In his book "Talk to the Snail", Stephen Clarke has written one chapter about the secret french habits. he began it by "In France, things are done on a 'don't need to know' basis. Unless forced to do otherwise, no one will tell you anything."

This book is very funny because you have some french habits which are caught by the author with ironical writting or black humour. I'm taken one part of this chapter to notice how comic it is.

"French court lawyers all look like abstract sculptors who have been practising on their own hair. They are often interviewed on TV about a case as their client enters or emerges from the courtroom, and they all look like the last person you would want to defend you in a court of law. Unshaven, vaguely psychopathic, totally untrustworthy.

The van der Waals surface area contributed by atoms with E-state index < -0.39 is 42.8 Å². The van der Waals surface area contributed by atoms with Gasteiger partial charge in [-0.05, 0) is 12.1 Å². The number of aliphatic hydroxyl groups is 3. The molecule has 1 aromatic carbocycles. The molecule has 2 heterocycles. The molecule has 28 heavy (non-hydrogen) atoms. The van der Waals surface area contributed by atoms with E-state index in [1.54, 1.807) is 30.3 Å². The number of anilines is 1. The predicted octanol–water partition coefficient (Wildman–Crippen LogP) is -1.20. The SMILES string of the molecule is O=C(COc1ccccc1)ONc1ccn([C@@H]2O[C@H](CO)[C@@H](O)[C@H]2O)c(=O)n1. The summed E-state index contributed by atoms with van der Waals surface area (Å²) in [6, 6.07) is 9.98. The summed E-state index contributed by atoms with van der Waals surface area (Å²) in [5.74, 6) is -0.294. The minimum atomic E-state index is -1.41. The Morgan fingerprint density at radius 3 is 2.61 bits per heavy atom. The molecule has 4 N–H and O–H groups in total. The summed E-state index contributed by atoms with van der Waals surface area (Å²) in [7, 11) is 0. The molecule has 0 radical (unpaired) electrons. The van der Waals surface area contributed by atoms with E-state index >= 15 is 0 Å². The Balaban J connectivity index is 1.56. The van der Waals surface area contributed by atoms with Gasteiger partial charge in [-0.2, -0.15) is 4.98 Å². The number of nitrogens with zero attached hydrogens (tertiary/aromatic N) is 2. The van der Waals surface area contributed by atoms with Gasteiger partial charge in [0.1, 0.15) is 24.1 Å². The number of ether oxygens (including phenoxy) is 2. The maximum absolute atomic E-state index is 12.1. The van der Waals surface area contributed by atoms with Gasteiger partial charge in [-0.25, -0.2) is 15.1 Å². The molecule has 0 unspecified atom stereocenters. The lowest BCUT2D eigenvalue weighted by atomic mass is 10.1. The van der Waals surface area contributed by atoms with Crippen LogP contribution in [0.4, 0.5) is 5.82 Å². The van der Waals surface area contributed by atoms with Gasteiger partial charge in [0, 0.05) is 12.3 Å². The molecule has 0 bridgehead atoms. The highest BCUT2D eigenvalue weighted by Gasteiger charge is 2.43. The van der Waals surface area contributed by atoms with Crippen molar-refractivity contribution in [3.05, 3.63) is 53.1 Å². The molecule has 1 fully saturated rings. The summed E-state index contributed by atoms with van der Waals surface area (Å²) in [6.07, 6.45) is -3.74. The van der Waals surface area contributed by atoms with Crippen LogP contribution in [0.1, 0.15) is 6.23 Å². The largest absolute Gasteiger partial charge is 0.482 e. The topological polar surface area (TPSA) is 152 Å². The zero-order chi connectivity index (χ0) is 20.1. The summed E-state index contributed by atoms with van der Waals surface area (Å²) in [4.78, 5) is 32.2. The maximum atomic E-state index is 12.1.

But in fact they are often very astute operators, because they are experts at manipulating French secrecy.
In the British legal system, solicitors are officers of the court and as such are duty-bound to produce any relevant documents in their possession, even if they are harmful to their client. But French lawyers have no such obligation. So what if their client filmed himself hacking his business partner to death? No one else knows about the home slasher movie, so they can plead not guilty. At the same time, these lawyers are more than happy to review all the evidence into a forest of TV and radio mics and then claim that their client cannot possibly get a fair trial because the media keep reporting the case. The moral is, what better person to defend you than someone capable of such beautiful hypocrisy ?"

I'm very pleased to read it. I nod.

Romook, no time to write these last days